Penni

    I will try to make them. One question: do you bake them on the baking sheet with semola?
    I love the way you talk about food…

    May 12, 2017
    |Reply
    • Exactly. So they don’t stick. Just a sprinkle. Flour doesn’t work as well.

      May 12, 2017
      |Reply
  2. Ah, the bagel shops in Brick Lane! I miss them. They’re still delicious and (be still, my beating heart) affordable. I wonder if they have vegetarian options? The last time I went there I was still eating fish, so smoked salmon was my choice…

    Since I’m writing, a baking question: so leaving the dough in the fridge overnight makes it denser? I’ve been trying to make sourdough and my results have been pitiful at best, the bread comes out dense and not to my liking, there isn’t even that bitterness that one should expect with sourdoughs… What am I doing wrong?!

    May 12, 2017
    |Reply
    • I am here to tell you they have a wide array of fillings, as far as I can remember, and I am sure there are veggie choices – and yes, they are incredibly cheap (albeit smaller than the average American bagel). As to the sourdough: are you using a fermented starter? I assume so right? It really needs to be fermented for a long time to get that sour taste. Also, there are tricks to getting the consistency right, i.e. the holes in the dough that you want. But that is a subject for a post. Will write it for next Wed. but do bear in mind that achieving the same result in a home oven is tricky. But we can improve what you have now.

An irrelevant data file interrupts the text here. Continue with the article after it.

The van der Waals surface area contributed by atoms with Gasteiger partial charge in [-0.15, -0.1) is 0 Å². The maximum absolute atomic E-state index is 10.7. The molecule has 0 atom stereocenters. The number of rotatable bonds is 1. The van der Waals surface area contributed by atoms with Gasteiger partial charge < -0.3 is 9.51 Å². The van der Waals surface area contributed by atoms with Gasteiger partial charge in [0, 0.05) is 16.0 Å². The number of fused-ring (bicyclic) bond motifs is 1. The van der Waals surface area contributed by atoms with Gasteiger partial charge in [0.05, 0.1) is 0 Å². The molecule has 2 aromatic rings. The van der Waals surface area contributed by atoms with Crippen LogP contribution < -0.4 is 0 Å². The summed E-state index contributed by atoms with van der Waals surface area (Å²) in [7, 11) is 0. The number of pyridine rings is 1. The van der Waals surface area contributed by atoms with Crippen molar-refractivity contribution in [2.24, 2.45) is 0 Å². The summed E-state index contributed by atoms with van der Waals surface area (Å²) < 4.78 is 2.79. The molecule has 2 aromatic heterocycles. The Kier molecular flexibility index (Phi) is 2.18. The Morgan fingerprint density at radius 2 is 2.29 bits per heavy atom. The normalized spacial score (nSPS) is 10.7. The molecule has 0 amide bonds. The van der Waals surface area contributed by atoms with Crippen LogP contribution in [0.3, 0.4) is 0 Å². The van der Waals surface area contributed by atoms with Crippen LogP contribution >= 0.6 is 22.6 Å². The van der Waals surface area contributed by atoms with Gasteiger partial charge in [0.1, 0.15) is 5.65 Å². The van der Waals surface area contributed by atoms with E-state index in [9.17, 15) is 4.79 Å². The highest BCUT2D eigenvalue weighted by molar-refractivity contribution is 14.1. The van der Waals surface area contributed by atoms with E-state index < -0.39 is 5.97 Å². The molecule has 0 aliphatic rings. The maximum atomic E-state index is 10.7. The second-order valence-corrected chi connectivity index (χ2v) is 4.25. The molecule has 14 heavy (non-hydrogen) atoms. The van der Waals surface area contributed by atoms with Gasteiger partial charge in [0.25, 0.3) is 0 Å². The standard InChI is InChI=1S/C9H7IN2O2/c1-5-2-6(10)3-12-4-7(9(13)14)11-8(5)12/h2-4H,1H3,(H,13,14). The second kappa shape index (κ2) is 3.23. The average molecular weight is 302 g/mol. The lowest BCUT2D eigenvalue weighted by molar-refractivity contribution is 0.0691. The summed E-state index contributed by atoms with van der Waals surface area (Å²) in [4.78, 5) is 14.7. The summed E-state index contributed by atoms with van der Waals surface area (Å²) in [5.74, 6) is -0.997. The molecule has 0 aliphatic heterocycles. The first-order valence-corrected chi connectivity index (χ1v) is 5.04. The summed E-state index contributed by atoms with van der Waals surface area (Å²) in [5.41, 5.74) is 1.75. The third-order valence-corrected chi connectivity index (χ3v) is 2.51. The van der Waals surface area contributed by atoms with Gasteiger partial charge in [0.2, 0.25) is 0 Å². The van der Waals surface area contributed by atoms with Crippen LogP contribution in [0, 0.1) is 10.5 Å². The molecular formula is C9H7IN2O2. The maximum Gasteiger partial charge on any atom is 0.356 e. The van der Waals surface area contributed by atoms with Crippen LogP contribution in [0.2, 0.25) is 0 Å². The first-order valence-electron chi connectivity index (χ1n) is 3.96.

May 12, 2017
      |Reply
      • I am using a starter, yes. I’ve tried with dry yeast, with fresh yeast and my own mother culture. I think I botch things up on the second rise 😕 Looking forward to that post!